Republicans in the Oklahoma state Senate last week unveiled their formal legislative agenda for 2011, including a strong emphasis on market-oriented health care reforms and renewed challenges to the new federal health care law they have dubbed “ObamaCare.”
Activist Democrats from Oklahoma County, meanwhile, strongly defended the federal law, and issued a plea to U.S. House Republican leaders not to kill it.
Competing press conferences were held within an hour of one another, allowing strongly clashing views to vie for the attention of reporters at the state Capitol.
At the GOP agenda session for journalists, bullet points were presented to assert the party’s commitment “to affordable and accessible health care.”
These included promises to support Attorney General E. Scott Pruitt in the state’s constitutional challenges to the federal law, and “lawsuit reform so doctors can continue to practice in Oklahoma without malpractice rates forcing them to leave or limit their patient care.” Republicans further promised to “attack fraud and abuse within the Medicaid system.”
The senators committed further their determination to “encourage doctors to stay in Oklahoma and practice in under-served and rural areas to ensure access to quality health care for all.”
Republicans distinguished their state agenda from the national law in part by supporting “greater use of Health Savings Accounts.” They expressed hopes to build “on the success of Insure Oklahoma.”
At their encounter with the press, held soon after the Republican session, the county Democrats argued it is “irresponsible to vote on repealing health reform, when there has been no alternative proposal to address the problems of uninsured Americans, high healthcare costs, and an inefficient healthcare market.”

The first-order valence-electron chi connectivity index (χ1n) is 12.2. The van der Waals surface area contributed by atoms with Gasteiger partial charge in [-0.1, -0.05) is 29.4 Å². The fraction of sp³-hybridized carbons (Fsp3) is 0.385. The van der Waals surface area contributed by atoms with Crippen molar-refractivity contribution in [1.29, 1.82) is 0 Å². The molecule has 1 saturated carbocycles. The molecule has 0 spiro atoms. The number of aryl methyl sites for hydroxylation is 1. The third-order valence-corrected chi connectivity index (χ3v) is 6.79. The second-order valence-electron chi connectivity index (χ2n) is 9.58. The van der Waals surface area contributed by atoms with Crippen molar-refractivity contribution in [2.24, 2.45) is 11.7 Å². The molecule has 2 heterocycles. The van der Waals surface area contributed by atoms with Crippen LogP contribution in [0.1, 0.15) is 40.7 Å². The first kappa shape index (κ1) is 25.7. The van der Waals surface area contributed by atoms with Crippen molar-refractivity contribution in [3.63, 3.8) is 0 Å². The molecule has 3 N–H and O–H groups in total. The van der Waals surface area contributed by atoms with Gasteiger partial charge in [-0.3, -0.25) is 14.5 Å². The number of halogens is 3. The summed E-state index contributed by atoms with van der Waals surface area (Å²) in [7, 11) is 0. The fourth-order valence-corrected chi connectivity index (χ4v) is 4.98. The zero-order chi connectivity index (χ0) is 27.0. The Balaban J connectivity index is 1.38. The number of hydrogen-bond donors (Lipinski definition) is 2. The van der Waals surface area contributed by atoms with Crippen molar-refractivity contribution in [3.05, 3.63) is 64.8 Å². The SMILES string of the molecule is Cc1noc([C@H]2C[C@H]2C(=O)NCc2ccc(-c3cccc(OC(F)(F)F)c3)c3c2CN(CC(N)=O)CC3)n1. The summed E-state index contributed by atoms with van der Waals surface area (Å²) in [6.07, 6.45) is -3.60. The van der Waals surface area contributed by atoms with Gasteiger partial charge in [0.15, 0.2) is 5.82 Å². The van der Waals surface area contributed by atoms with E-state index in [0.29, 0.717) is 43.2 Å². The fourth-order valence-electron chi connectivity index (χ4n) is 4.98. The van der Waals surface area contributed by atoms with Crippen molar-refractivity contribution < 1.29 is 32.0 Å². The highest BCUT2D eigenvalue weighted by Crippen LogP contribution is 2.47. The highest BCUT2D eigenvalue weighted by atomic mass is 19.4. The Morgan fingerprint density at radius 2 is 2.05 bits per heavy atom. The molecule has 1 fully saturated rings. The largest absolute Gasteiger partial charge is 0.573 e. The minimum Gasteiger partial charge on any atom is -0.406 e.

In a statement sent to The City Sentinel, county Democrat chairman Al Lindley said, “I am deeply disappointed in privileged individuals, who have the best health care coverage that tax dollars can buy, denying even the basic coverage for others.” Lindley is a former member of the state House.
Marguerite Leon, Vice Chair for the county Democrats, commented, “Right now in Oklahoma, there are women who were uninsured and who now have health insurance because of the Affordable Care Act.”
Dr. Tom Guild, the county party secretary who unsuccessfully sought the Democratic nomination in last year’s Fifth District Congressional primary, declared in his statement: “Congress should not repeal our new health care law. We need to keep insurance companies honest. We don’t want to go backwards and deny coverage to children with pre-existing conditions and cancel coverage when people get sick. Insurance companies would once again be able to promote their own financial health at the expense of those needing health care.”
The county Democrats pointed hopefully to a recent Associated Press-GFK poll which found “only about 1 in 4 people support repealing the law.” The local Democrats asserted dire consequences if the new law is repealed.
Arguing for the Republican view of health care controversies, Sen. Clark Jolley, an Edmond Republican, told reporters, “It is unconstitutional to force anyone to purchase insurance. We want to thank our former colleague Scott Pruitt for fighting against the federal health care mandate and promising to litigate to correct this wrong. We also applaud Governor Mary Fallin for supporting him in his efforts.”
Pegging “lawsuit reform” to the interests of Oklahoma’s medical providers, he observed, “We are pushing lawsuit reform as a way to create a more business-friendly environment in Oklahoma. We need to do this not only for business in general but also to encourage doctors to continue practicing in this state.”
Concerning the underserved areas, Sen. Jolley said, “It is absolutely clear that there are underserved areas in the state. We have to find ways to increase the number of health care providers and professionals at all levels.”
Jolley argued that effective programs like Insure Oklahoma and support for Health Savings Accounts help assure “consumers have ‘skin in the game’ in monitoring their own health care expenses.”